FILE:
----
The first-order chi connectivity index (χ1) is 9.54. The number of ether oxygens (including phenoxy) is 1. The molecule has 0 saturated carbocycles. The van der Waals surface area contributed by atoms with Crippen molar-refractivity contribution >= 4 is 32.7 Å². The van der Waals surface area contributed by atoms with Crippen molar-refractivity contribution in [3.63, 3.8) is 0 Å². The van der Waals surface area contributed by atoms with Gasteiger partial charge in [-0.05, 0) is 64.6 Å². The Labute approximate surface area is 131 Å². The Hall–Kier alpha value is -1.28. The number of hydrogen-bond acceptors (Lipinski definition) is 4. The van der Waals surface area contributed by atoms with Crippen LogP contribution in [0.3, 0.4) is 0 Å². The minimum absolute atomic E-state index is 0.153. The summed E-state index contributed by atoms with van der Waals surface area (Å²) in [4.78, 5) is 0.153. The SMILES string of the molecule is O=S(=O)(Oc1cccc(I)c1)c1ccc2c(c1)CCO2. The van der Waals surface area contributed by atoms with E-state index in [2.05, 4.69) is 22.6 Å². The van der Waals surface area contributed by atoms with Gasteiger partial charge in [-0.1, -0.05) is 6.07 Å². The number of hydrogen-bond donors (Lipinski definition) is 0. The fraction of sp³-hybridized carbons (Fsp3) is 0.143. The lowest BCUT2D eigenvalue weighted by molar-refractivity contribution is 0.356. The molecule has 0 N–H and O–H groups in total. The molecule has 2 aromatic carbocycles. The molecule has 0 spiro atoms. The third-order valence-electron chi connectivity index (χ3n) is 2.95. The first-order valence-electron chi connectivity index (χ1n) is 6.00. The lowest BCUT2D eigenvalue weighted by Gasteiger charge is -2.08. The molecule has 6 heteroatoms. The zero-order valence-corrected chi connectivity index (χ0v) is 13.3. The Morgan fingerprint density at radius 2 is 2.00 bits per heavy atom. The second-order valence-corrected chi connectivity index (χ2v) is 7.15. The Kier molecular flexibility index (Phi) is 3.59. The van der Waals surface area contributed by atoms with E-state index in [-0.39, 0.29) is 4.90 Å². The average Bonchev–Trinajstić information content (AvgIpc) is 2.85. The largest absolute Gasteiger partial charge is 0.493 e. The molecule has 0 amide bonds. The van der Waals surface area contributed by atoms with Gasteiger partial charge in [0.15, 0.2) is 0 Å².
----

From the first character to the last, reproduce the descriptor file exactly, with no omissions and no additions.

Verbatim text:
The first-order chi connectivity index (χ1) is 9.54. The number of ether oxygens (including phenoxy) is 1. The molecule has 0 saturated carbocycles. The van der Waals surface area contributed by atoms with Crippen molar-refractivity contribution >= 4 is 32.7 Å². The van der Waals surface area contributed by atoms with Crippen molar-refractivity contribution in [3.63, 3.8) is 0 Å². The van der Waals surface area contributed by atoms with Gasteiger partial charge in [-0.05, 0) is 64.6 Å². The Labute approximate surface area is 131 Å². The Hall–Kier alpha value is -1.28. The number of hydrogen-bond acceptors (Lipinski definition) is 4. The van der Waals surface area contributed by atoms with Crippen LogP contribution in [0.3, 0.4) is 0 Å². The minimum absolute atomic E-state index is 0.153. The summed E-state index contributed by atoms with van der Waals surface area (Å²) in [4.78, 5) is 0.153. The SMILES string of the molecule is O=S(=O)(Oc1cccc(I)c1)c1ccc2c(c1)CCO2. The van der Waals surface area contributed by atoms with E-state index in [2.05, 4.69) is 22.6 Å². The van der Waals surface area contributed by atoms with Gasteiger partial charge in [-0.1, -0.05) is 6.07 Å². The number of hydrogen-bond donors (Lipinski definition) is 0. The fraction of sp³-hybridized carbons (Fsp3) is 0.143. The lowest BCUT2D eigenvalue weighted by molar-refractivity contribution is 0.356. The molecule has 0 N–H and O–H groups in total. The molecule has 2 aromatic carbocycles. The molecule has 0 spiro atoms. The third-order valence-electron chi connectivity index (χ3n) is 2.95. The first-order valence-electron chi connectivity index (χ1n) is 6.00. The lowest BCUT2D eigenvalue weighted by Gasteiger charge is -2.08. The molecule has 6 heteroatoms. The zero-order valence-corrected chi connectivity index (χ0v) is 13.3. The Morgan fingerprint density at radius 2 is 2.00 bits per heavy atom. The second-order valence-corrected chi connectivity index (χ2v) is 7.15. The Kier molecular flexibility index (Phi) is 3.59. The van der Waals surface area contributed by atoms with E-state index in [-0.39, 0.29) is 4.90 Å². The average Bonchev–Trinajstić information content (AvgIpc) is 2.85. The largest absolute Gasteiger partial charge is 0.493 e. The molecule has 0 amide bonds. The van der Waals surface area contributed by atoms with Gasteiger partial charge in [0.15, 0.2) is 0 Å².